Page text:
Thailand's prime minister declared a state of emergency in the capital today after street fighting overnight between supporters and opponents of the government left one man dead and dozens injured.
The violence – the most serious since the protests began – followed a threat by state workers to cut off water, electricity and phone service at government offices and disrupt flights of the national airline in support of protesters trying to bring down Prime Minister Samak Sundaravej.
An announcement broadcast on all Thai television stations at 7 a.m. said Samak had decreed a state of emergency in Bangkok.
The measure allows the use of military forces in policing activities, limits public gatherings, bans news reports that could instigate violence, and allows security officials to clear public roads, buildings and other areas. It would also permit the military to immediately oust the protesters occupying the prime minister's premises.
A week of political tension exploded into violence early this morning between protesters seeking to topple Samak and mobs of his supporters.
About 500 Samak supporters marched through the streets proclaiming they were going to retake the prime minister's office compound, which has been occupied since Aug. 26 by the People's Alliance for Democracy.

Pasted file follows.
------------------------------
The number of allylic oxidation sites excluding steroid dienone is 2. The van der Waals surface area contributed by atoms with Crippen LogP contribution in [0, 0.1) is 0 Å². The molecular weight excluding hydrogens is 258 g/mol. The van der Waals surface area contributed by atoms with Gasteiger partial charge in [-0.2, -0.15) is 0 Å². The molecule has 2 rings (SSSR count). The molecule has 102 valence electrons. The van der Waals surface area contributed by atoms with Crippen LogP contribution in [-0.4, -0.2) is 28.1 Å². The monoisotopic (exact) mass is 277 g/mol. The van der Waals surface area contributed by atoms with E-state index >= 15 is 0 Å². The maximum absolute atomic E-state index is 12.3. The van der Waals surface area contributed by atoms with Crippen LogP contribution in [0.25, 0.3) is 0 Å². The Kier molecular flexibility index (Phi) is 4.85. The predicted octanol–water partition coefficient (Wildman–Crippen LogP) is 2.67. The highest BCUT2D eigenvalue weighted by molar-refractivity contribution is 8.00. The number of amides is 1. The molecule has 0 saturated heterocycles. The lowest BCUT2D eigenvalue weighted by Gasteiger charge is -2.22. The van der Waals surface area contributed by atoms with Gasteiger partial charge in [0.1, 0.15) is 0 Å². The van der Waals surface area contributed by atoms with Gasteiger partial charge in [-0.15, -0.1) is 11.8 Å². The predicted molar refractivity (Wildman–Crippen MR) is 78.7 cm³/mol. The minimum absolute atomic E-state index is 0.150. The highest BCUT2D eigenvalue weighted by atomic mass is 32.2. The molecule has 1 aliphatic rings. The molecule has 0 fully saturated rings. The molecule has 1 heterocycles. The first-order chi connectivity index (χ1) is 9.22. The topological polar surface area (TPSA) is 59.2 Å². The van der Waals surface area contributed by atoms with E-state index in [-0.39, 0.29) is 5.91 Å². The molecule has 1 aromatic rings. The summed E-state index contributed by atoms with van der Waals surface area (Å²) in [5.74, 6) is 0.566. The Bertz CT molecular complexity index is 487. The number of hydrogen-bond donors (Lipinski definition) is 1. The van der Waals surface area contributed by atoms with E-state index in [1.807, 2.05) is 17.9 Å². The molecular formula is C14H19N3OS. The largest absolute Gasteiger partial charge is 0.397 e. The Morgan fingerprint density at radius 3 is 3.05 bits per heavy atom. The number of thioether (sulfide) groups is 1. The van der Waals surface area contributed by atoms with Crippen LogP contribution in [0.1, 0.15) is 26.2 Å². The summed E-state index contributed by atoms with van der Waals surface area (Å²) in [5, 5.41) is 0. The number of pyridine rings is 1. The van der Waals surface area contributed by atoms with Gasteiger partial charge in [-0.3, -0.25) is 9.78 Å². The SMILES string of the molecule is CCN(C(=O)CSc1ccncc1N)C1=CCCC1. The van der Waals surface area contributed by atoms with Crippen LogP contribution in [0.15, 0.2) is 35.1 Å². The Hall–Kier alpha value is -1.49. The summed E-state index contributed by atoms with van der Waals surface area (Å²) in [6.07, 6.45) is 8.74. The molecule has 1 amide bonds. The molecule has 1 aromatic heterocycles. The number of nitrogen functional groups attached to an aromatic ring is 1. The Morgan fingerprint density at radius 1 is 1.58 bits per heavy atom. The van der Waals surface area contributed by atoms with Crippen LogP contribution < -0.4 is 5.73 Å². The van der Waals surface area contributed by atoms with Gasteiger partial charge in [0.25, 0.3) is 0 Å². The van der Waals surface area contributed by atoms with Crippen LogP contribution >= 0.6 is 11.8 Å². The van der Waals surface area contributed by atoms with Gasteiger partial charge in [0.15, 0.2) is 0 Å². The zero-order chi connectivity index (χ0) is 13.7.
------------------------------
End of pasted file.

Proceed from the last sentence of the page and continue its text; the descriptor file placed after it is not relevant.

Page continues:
The mob scuffled with police about halfway to the Government House complex, then battled with alliance members, both sides wielding sticks and clubs.
Police were unable to stop the fighting, which eased up only after army troops with riot gear – but no guns – reached the scene.
Although the troops were able to keep the antagonists apart, few supporters of either side dispersed, keeping the area a flashpoint for further trouble.
One person died from head injuries and four others were in serious condition, two with gunshot wounds, Dr. Petchapon Kumtonkitjakarn of the Erawan Medical Center said. He said 37 people were being treated for injuries at several hospitals.
On Monday, a coalition of 43 unions representing workers at state companies – including water, electric, phone and the national airline – said they would cut off services to the government starting Wednesday in support of the anti-government protests. They already were disrupting rail service and planned to cut back public bus transportation.
“The government has beaten protesters, and that justifies our retaliating by stopping water, telephone service and electricity to some government agencies,” Sawit Kaewwan, secretary-general of the State Enterprise Workers Relations Confederation, or SERC, said at a news conference.
The labor federation said 200,000 members would stop work in support of the alliance of right-wing protesters that has occupied Samak's office for a week in its campaign to bring down the government.